:thumbsup: RSM

Just speaking for me, I never liked I/O's for several reasons:

-- The lower unit is always in the water, and if the boat is in a slip up here in the NE they begin to look really nasty come around August. I never liked the idea of having to haul a boat just to clean the outdrive.

-- If you rupture the bellows of an I/.O, you are going to have an exciting, wet, day or night.

-- Outdrives are notorious for maintenance headaches. They tend to be very binary, either they work or they need to be replaced.

-- On a lot of smaller boats, there is no way to avoid an engine box, which cuts significantly into the cockpit of an already small boat.

Others will have their own reasons. Those were mine.

RedSoxMan
03-01-2010, 05:57 AM
Just speaking for me, I never liked I/O's for several reasons:

-- The lower unit is always in the water, and if the boat is in a slip up here in the NE they begin to look really nasty come around August. I never liked the idea of having to haul a boat just to clean the outdrive.

-- If you rupture the bellows of an I/.O, you are going to have an exciting, wet, day or night.

-- Outdrives are notorious for maintenance headaches. They tend to be very binary, either they work or they need to be replaced.

-- On a lot of smaller boats, there is no way to avoid an engine box, which cuts significantly into the cockpit of an already small boat.

Others will have their own reasons. Those were mine.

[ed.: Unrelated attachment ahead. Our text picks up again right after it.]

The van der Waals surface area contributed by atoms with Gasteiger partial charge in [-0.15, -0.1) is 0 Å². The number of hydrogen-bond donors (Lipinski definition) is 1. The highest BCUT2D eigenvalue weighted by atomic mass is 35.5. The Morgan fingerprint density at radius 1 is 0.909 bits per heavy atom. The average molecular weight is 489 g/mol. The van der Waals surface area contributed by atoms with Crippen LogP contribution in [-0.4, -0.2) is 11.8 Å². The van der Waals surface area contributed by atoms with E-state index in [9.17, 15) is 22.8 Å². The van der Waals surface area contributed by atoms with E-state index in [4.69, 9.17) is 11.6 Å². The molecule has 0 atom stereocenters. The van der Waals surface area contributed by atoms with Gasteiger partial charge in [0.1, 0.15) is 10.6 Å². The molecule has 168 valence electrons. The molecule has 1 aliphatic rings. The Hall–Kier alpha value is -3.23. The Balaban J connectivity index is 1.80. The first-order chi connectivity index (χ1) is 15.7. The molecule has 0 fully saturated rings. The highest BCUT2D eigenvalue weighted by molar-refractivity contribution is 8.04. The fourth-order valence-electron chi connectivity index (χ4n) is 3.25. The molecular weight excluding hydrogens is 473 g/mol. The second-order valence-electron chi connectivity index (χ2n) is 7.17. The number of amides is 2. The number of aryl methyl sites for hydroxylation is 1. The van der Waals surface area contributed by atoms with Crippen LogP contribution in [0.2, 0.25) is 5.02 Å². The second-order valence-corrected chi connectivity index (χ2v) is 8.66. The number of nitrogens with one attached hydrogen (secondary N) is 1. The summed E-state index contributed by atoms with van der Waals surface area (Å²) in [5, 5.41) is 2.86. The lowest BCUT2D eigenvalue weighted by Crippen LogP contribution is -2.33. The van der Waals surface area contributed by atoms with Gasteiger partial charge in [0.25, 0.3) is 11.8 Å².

These are the standard criticisms and I respect your point of view. But, my point is, the criticisms have been over-stated.

My 25' Pursuit has six seasons in the water, not one issue. You clean the outdrive at the end of the season. You service it, and it's rock-sold. With a Volvo Penta that's fresh water cleaned, you know that no salt touches the engine. I guess if you left your boat in the water 365 days/year then you'd have to haul it to clean the outdrive (or have a diver do so)... But you'd have to do the same with an Outboard boat in the water all year -- at least to repaint the bottom. I think older outdrives (certain cheaper brands) had their issues, which no doubt has contributed to the fear of them.

Not arguing against newer 4 Stroke Outboards, just trying to give objective reasons for the newer breed of fresh water cooled Volvos...

RSM

Legal Bill
03-01-2010, 06:05 AM
^ I agree and will add this. I had two boats with I/Os and while I agree that the prejudice exceeds the practical differences, I too tired of the maintenance and limitations on draft. My Mercruiser could run with the drive about halfway up at low speeds, but steering was a problem. And the draft was still about 30 inches, not 18. I had to have one outdrive rebuilt and another replaced and even in years when I just had it serviced, it seemed the bill was quite high. The annual ritual of scraping, sanding and painting the outdrive was also a two day PITA.

I have no experience with the Volvo system, but when I was shopping for a new boat, the word I got was that they were more relaible than the Mercruiser, but costlier to service. In the meantime, the four stroke outboards had developed nicely and the reports of longevity exceeding 2,000 hours when well maintained meant that I would not likely need to repower while I owned the boat.

Deck space is better with the outboards, even if the motors are in the way when landing a fish at the transom.

hanson
03-01-2010, 01:56 PM
January & February are probably the toughest months in New England due to the weather and frozen water conditions.

Even people buying boats at this week's boat show probably all have the transactions pending sea (or lake) trial and delivery in April or May.

I purchased my previous boat in November 2003, took delivery of it in March 2004 and sold it in May 2007.

I purchased my current boat in October 2009 and will take delivery in April 2010.

I guess from my own experience Fall is a good time to buy and Spring is a good time to sell.
I think you're right on there......